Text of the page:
International Geologiical Congress - Oslo 2008

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EIE-07 High-resolution geophysical imaging of geological structures and processes in environmental studies

 

Advances in geoelectric imaging technologies for the measurement and monitoring of complex earth systems and processes

 

Richard Ogilvy, British Geological Survey (United Kingdom)
Philip Meldrum, British Geological Survey (United Kingdom)
Oliver Kuras, British Geological Survey (United Kingdom)
Paul Wilkinson, British Geological Survey (United Kingdom)
Jonathan Chambers, British Geological Survey (United Kingdom)
 

 

Significant advances have been made in recent times with the non-invasive electrical imaging of the shallow subsurface. These emerging techniques are increasingly used to underpin studies in waste management, contaminated land characterisation and remediation, the sustainable use of groundwater and soils, as well as the detection and mitigation of natural or man-made hazards. This paper will describe some of the research undertaken by leading players in this field, including research in the British Geological Survey, viz:
• Electrical Resistivity Tomography (ERT). New survey design and array optimisation schemes have been developed to improve image reconstruction, particularly for 3D cross-hole scanning applications.
• Spectral Induced Polarisation (SIP). Laboratory and field studies show that SIP can detect the flow-paths and distribution of Non-Aqueous Phase Liquids (NAPLs) in the complex frequency domain, using differential time-lapse imaging. Advanced 2.5D SIP inversion code has been developed which allows residual NAPL saturation levels to be estimated using the resistivity model and Archies's second equation.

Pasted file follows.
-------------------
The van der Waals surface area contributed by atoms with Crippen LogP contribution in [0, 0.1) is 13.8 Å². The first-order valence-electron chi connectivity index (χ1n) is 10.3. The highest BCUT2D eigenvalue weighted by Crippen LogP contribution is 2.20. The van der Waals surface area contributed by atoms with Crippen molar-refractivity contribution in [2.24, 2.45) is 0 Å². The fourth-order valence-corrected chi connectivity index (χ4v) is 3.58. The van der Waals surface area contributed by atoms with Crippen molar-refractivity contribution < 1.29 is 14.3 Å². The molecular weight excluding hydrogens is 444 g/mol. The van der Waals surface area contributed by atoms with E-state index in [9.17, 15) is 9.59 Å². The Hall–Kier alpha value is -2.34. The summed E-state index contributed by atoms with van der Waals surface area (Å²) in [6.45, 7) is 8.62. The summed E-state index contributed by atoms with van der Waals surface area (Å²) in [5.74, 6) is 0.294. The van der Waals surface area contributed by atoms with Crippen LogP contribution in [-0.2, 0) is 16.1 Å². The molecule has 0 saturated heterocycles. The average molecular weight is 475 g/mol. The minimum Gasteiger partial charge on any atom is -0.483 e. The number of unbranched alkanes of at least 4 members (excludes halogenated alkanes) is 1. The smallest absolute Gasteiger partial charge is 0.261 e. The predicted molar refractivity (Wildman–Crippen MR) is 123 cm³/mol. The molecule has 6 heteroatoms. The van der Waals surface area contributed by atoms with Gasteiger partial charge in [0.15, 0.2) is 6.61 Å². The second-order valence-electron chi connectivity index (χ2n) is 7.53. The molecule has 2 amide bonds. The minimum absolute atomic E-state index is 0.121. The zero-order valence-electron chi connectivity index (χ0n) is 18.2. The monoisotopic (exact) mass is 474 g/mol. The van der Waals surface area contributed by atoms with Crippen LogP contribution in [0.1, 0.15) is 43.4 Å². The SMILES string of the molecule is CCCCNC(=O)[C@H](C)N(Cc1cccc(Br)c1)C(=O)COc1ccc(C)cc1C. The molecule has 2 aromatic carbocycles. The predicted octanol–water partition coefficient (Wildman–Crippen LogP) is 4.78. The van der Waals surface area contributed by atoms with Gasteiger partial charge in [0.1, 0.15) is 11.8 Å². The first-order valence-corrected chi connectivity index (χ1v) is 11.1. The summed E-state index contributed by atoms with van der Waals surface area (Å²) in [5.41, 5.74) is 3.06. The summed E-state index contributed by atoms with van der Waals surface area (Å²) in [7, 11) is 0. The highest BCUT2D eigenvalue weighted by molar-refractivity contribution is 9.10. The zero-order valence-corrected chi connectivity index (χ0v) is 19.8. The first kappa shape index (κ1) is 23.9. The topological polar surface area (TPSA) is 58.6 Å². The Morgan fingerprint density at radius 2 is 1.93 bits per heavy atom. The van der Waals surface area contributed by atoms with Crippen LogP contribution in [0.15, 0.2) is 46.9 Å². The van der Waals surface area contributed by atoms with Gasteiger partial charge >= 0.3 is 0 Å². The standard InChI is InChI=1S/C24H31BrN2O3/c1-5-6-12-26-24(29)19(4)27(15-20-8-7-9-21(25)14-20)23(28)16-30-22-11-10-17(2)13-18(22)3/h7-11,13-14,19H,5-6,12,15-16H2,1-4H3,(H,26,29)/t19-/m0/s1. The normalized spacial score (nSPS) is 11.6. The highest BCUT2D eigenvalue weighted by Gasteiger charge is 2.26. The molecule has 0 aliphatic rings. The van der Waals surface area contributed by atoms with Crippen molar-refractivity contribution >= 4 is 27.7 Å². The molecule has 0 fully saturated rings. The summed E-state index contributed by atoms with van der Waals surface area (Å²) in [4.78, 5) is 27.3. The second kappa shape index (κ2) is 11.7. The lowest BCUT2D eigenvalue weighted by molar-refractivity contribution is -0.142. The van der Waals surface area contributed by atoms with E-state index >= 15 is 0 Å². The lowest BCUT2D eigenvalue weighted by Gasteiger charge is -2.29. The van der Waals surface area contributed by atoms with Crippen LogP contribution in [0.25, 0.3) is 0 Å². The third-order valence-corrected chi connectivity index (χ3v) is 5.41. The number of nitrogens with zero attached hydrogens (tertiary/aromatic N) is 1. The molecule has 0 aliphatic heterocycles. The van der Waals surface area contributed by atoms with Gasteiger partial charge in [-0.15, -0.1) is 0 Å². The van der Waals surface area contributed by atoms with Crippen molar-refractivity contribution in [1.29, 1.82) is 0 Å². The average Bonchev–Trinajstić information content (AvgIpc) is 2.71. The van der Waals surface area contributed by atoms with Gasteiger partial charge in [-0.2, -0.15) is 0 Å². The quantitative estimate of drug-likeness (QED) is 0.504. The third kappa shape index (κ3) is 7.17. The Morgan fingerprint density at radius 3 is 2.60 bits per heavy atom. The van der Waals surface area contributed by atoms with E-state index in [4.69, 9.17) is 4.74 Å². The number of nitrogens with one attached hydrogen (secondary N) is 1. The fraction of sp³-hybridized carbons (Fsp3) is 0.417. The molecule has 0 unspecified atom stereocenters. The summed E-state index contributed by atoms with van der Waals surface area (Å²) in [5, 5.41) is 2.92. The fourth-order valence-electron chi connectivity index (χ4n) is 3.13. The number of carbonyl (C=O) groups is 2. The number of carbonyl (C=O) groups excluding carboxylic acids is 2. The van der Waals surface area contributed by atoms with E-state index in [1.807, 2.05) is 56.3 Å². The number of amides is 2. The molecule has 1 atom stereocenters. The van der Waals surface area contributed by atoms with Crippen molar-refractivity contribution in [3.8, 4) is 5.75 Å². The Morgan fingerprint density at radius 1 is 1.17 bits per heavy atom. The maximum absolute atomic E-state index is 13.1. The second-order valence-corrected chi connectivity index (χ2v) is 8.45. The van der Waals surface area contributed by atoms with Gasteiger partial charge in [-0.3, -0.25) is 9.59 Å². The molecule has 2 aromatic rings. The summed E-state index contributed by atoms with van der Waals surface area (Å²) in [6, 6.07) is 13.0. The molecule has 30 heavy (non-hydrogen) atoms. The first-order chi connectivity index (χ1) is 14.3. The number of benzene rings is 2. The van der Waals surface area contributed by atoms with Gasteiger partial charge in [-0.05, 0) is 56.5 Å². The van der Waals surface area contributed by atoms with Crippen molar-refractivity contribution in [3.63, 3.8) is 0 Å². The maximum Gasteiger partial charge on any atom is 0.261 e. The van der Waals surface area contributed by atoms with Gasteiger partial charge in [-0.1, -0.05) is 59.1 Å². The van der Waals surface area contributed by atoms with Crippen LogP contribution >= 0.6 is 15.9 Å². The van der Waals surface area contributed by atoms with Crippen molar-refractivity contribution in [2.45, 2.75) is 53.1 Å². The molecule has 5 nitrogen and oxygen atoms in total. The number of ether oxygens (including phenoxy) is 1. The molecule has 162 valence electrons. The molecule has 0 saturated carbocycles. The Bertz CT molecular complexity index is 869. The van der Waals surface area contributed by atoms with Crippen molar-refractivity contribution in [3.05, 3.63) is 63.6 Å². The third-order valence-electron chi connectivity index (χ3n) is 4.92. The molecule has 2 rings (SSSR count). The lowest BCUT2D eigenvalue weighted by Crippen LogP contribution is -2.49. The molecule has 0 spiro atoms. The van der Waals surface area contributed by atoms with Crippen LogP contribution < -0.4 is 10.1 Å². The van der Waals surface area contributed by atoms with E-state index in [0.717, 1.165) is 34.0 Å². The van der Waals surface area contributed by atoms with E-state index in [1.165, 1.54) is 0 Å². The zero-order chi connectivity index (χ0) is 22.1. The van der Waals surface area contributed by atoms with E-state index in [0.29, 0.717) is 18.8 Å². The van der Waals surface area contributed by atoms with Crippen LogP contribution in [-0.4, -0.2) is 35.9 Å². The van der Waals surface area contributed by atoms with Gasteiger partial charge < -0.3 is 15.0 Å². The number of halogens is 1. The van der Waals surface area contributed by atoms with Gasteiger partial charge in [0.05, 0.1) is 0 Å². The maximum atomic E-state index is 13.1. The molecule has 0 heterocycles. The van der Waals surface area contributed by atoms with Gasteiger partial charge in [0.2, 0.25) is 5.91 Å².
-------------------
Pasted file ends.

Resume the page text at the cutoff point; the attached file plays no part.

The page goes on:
• Capacitive Resistivity Imaging (CRI). Non-contacting capacitive electrodes now permit continuous data scans on highly resistive artificial surfaces (such as tarmac and pavement). The integration of CRI with real-time kinematic global positioning systems provides accurate navigation and location recovery at centimetric scale resolution.
• Self-Potential Tomography (SPT). SPT is one of the few geophysical techniques that can detect electro-filtration effects associated with fluid flow in the subsurface. SPT could also provide a better understanding of the fundamental triggering mechanisms associated with several types of gravity mass flow.
• Automated time-Lapse Electrical Resistivity Tomography (ALERT). ALERT can monitor temporal changes in subsurface electrical properties using permanently installed instrumentation and buried electrode arrays. Sites are interrogated from the office "on demand" using wireless telemetry (GSM, GPRS, internet or satellite), thereby obviating the need for expensive repeat surveys or manual intervention.
Recent advances with ALERT technology could have far-reaching implications for future environmental monitoring, physical hazard prediction, and the understanding of earth processes. Transient processes can now be observed which could not previously be captured by labour-intensive sampling and measuring campaigns. This is increasingly important in the context of climate change, where extreme events such as flooding and drought are impacting on land-use, and anthropogenic activity. Examples will be given for each of the above techniques.

 

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